DUBAI (ICIS)--The petrochemical industry in the Middle East will need to bring about “fundamental changes” in the way they do business and operate in order to meet the current challenges faced by them, Yousef Al-Benyan, CEO of Saudi chemical major SABIC, said on Tuesday.
“The fundamental change required to deliver quantum leap in performance is transformation; it is not an incremental improvement but a drastic change in the way we operate and conduct business,” Benyan declared at the opening of 12th Annual Forum Gulf Petrochemicals and Chemicals Association (GPCA).
“One thing we know for certain; the Status Quo is not an option,” said Benyan, who is also the chairman of GPCA.
Some of the key challenges faced by the industry included the low crude oil price environment – which will stay for years to come – China’s rise to self-sufficiency, shale-enabled US petrochemical expansion competing with GCC and lower ethylene margins.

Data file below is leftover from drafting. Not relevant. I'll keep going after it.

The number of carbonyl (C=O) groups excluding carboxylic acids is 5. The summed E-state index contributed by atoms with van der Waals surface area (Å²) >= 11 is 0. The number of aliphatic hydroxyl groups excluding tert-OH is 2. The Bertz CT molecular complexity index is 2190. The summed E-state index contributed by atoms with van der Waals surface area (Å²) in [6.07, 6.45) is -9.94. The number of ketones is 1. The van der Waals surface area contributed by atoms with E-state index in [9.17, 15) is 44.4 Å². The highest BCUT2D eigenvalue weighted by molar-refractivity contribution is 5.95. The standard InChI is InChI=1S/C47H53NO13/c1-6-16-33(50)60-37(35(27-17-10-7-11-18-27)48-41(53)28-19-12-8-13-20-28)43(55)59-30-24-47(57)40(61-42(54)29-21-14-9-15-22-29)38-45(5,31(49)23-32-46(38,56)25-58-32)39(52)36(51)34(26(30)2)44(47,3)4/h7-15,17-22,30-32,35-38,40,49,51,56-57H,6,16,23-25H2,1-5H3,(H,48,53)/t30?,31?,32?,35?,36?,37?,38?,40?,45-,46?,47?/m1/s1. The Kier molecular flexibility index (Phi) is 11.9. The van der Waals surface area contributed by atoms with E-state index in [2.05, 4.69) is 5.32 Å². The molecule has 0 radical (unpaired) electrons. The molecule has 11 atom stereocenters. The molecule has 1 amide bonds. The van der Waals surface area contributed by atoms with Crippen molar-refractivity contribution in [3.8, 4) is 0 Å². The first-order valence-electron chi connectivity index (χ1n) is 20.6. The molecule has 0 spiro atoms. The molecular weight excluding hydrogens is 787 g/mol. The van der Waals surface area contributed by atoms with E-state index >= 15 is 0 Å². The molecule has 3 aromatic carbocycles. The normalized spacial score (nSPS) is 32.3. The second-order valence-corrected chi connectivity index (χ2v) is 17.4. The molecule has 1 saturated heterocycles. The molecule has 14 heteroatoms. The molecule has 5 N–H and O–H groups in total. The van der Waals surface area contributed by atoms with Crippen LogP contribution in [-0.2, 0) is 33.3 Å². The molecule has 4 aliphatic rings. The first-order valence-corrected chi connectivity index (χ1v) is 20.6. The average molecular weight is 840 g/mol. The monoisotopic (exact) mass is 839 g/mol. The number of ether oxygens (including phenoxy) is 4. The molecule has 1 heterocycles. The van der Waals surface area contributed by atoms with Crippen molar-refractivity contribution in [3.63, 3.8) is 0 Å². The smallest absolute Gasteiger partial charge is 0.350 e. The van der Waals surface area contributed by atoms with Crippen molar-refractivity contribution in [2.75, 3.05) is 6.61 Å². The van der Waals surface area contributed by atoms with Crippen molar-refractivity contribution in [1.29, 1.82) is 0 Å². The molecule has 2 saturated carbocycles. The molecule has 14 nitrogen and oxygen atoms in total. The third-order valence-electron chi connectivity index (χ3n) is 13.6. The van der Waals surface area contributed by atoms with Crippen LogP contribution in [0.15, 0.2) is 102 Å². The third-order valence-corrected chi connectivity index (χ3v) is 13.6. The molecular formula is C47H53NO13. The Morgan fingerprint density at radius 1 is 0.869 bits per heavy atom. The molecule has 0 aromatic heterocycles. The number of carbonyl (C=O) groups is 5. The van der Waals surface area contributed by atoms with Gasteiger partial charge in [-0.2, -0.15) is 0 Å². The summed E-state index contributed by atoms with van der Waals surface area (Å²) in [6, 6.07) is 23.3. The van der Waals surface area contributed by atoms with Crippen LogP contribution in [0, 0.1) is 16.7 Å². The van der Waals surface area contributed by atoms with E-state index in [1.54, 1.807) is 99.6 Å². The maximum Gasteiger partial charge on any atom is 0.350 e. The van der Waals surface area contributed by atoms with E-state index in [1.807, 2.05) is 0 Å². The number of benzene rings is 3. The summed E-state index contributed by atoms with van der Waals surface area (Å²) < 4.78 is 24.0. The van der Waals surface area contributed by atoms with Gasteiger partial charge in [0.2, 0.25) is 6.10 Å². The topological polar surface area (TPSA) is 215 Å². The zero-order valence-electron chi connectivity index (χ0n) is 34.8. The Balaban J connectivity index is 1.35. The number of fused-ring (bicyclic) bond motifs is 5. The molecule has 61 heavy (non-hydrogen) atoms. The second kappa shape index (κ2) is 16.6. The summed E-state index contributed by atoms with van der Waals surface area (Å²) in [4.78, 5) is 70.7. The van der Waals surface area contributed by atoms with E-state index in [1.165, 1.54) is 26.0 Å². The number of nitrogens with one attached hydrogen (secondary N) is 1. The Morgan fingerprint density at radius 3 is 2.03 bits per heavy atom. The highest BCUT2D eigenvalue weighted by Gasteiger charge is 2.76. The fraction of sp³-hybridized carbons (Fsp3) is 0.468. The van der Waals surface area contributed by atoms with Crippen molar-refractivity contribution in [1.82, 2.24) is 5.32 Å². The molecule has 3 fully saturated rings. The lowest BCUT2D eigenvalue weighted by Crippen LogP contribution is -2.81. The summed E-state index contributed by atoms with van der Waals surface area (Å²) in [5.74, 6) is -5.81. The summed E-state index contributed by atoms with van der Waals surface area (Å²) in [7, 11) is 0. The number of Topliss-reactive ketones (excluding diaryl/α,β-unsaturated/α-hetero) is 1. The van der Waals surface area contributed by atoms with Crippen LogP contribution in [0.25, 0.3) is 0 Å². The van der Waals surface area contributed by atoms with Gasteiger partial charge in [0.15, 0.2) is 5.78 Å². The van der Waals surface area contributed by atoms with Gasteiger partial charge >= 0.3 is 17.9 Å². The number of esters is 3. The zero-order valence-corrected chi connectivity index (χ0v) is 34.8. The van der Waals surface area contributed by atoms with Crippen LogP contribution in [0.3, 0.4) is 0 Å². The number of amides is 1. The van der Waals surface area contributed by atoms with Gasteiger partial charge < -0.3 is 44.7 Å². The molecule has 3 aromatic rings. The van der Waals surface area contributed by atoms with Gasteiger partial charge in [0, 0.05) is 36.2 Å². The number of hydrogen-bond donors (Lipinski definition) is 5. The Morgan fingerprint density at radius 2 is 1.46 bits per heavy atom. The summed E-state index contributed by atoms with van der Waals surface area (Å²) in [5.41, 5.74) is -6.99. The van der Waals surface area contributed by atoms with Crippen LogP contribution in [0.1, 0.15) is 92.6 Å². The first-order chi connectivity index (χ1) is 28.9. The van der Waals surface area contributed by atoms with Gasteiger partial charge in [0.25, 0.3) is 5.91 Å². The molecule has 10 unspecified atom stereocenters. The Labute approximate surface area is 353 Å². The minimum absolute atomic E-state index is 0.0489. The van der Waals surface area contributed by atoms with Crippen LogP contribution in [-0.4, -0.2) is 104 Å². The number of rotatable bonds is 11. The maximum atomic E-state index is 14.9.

“Besides these fundamental challenges, we continue to experience fast-paced disruptions – caused by technology and recent political and economic development in the US, Europe, China and elsewhere,” Benyan said.
“Times are changing very fast and we have to adapt even faster.”
Benyan cited some leading global chemical companies having taken action to address these challenges, including mergers and acquisitions, consolidation, divesting non-core businesses and effective managing portfolios.
“I especially want to draw your attention to the unprecedented wave of mega-deal mergers and acquisitions we are seeing in the industry.
“We are seeing the largest mergers in the history of the chemical industry. Indeed, ICIS projects that 2017 might be the biggest year for petrochemical mergers ever,” Benyan noted.
The transformation journey may seem hard, but holds many rewards and the organisations will need to commit to drive the change.
They will have to be fit before they start their transformation by effectively managing costs; making organisations lean and focus; building best-in-class capabilities in commercial, manufacturing and supply-chain management.
“Organisations need to think big, be innovative and fast to capitalise on opportunities by taking the right actions,” he added.